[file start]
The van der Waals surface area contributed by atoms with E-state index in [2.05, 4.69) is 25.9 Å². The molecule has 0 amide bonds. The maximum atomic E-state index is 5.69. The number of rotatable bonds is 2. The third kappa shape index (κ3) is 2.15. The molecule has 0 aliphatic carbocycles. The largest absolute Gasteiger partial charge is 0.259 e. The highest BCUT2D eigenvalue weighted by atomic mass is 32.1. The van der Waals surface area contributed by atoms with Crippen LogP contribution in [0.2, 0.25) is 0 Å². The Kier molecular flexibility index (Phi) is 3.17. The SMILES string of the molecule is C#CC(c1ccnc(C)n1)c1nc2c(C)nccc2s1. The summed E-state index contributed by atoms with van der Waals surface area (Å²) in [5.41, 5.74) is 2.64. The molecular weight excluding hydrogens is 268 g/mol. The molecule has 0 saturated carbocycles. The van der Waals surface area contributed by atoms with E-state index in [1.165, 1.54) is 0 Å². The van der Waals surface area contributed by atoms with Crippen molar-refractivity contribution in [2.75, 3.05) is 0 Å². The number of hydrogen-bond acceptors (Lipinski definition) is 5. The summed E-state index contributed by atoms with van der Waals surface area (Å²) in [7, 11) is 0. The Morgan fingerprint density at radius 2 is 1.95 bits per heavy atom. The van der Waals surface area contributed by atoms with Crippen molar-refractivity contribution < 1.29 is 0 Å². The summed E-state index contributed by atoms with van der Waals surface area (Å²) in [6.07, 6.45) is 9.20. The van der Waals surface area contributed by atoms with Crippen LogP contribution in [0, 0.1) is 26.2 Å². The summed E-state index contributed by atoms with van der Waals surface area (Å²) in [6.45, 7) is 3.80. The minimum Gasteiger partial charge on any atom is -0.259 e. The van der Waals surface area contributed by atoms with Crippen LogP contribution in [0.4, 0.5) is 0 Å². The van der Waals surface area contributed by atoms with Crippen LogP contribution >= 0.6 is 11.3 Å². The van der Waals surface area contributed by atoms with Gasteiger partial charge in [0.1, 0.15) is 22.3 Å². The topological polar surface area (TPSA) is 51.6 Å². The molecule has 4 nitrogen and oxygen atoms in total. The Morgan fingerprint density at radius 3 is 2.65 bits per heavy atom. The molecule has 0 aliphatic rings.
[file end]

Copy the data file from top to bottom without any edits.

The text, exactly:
The van der Waals surface area contributed by atoms with E-state index in [2.05, 4.69) is 25.9 Å². The molecule has 0 amide bonds. The maximum atomic E-state index is 5.69. The number of rotatable bonds is 2. The third kappa shape index (κ3) is 2.15. The molecule has 0 aliphatic carbocycles. The largest absolute Gasteiger partial charge is 0.259 e. The highest BCUT2D eigenvalue weighted by atomic mass is 32.1. The van der Waals surface area contributed by atoms with Crippen LogP contribution in [0.2, 0.25) is 0 Å². The Kier molecular flexibility index (Phi) is 3.17. The SMILES string of the molecule is C#CC(c1ccnc(C)n1)c1nc2c(C)nccc2s1. The summed E-state index contributed by atoms with van der Waals surface area (Å²) in [5.41, 5.74) is 2.64. The molecular weight excluding hydrogens is 268 g/mol. The molecule has 0 saturated carbocycles. The van der Waals surface area contributed by atoms with E-state index in [1.165, 1.54) is 0 Å². The van der Waals surface area contributed by atoms with Crippen molar-refractivity contribution in [2.75, 3.05) is 0 Å². The number of hydrogen-bond acceptors (Lipinski definition) is 5. The summed E-state index contributed by atoms with van der Waals surface area (Å²) in [7, 11) is 0. The Morgan fingerprint density at radius 2 is 1.95 bits per heavy atom. The van der Waals surface area contributed by atoms with Crippen molar-refractivity contribution < 1.29 is 0 Å². The summed E-state index contributed by atoms with van der Waals surface area (Å²) in [6.07, 6.45) is 9.20. The van der Waals surface area contributed by atoms with Crippen LogP contribution in [0, 0.1) is 26.2 Å². The summed E-state index contributed by atoms with van der Waals surface area (Å²) in [6.45, 7) is 3.80. The minimum Gasteiger partial charge on any atom is -0.259 e. The van der Waals surface area contributed by atoms with Crippen LogP contribution in [0.4, 0.5) is 0 Å². The van der Waals surface area contributed by atoms with Crippen LogP contribution >= 0.6 is 11.3 Å². The van der Waals surface area contributed by atoms with Gasteiger partial charge in [0.1, 0.15) is 22.3 Å². The topological polar surface area (TPSA) is 51.6 Å². The molecule has 4 nitrogen and oxygen atoms in total. The Morgan fingerprint density at radius 3 is 2.65 bits per heavy atom. The molecule has 0 aliphatic rings.